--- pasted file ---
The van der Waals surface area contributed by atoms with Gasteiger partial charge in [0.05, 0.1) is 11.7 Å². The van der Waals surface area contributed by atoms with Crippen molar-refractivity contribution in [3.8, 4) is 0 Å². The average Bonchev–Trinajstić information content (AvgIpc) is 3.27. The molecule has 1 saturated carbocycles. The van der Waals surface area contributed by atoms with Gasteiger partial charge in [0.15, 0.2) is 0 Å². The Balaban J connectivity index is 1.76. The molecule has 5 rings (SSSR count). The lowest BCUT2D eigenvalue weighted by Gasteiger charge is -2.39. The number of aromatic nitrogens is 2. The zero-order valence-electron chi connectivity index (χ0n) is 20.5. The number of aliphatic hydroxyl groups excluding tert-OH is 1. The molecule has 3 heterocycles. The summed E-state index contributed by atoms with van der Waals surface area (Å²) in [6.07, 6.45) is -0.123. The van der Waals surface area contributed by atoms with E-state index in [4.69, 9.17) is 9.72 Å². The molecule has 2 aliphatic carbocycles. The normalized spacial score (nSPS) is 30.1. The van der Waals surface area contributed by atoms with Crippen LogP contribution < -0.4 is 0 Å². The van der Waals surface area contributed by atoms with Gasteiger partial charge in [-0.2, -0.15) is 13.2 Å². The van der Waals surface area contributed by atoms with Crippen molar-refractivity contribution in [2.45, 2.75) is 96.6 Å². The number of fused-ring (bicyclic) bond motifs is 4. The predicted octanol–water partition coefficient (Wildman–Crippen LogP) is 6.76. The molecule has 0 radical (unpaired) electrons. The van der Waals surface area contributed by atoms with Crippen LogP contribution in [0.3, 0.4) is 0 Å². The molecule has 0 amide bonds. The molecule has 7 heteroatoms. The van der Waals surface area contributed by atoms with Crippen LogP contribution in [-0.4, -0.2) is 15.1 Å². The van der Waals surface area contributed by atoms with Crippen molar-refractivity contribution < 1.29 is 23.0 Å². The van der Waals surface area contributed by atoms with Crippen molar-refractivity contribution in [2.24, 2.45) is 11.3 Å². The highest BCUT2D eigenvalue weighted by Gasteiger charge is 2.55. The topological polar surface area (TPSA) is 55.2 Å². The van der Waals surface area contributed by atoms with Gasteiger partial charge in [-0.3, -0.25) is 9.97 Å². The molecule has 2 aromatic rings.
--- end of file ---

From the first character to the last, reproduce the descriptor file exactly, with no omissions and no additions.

The van der Waals surface area contributed by atoms with Gasteiger partial charge in [0.05, 0.1) is 11.7 Å². The van der Waals surface area contributed by atoms with Crippen molar-refractivity contribution in [3.8, 4) is 0 Å². The average Bonchev–Trinajstić information content (AvgIpc) is 3.27. The molecule has 1 saturated carbocycles. The van der Waals surface area contributed by atoms with Gasteiger partial charge in [0.15, 0.2) is 0 Å². The Balaban J connectivity index is 1.76. The molecule has 5 rings (SSSR count). The lowest BCUT2D eigenvalue weighted by Gasteiger charge is -2.39. The number of aromatic nitrogens is 2. The zero-order valence-electron chi connectivity index (χ0n) is 20.5. The number of aliphatic hydroxyl groups excluding tert-OH is 1. The molecule has 3 heterocycles. The summed E-state index contributed by atoms with van der Waals surface area (Å²) in [6.07, 6.45) is -0.123. The van der Waals surface area contributed by atoms with E-state index in [4.69, 9.17) is 9.72 Å². The molecule has 2 aliphatic carbocycles. The normalized spacial score (nSPS) is 30.1. The van der Waals surface area contributed by atoms with Crippen LogP contribution < -0.4 is 0 Å². The van der Waals surface area contributed by atoms with Gasteiger partial charge in [-0.2, -0.15) is 13.2 Å². The van der Waals surface area contributed by atoms with Crippen molar-refractivity contribution in [2.45, 2.75) is 96.6 Å². The number of fused-ring (bicyclic) bond motifs is 4. The predicted octanol–water partition coefficient (Wildman–Crippen LogP) is 6.76. The molecule has 0 radical (unpaired) electrons. The van der Waals surface area contributed by atoms with Crippen LogP contribution in [0.3, 0.4) is 0 Å². The molecule has 0 amide bonds. The molecule has 7 heteroatoms. The van der Waals surface area contributed by atoms with Crippen LogP contribution in [-0.4, -0.2) is 15.1 Å². The van der Waals surface area contributed by atoms with Crippen molar-refractivity contribution < 1.29 is 23.0 Å². The van der Waals surface area contributed by atoms with Crippen molar-refractivity contribution in [2.24, 2.45) is 11.3 Å². The highest BCUT2D eigenvalue weighted by Gasteiger charge is 2.55. The topological polar surface area (TPSA) is 55.2 Å². The van der Waals surface area contributed by atoms with Gasteiger partial charge in [-0.3, -0.25) is 9.97 Å². The molecule has 2 aromatic rings.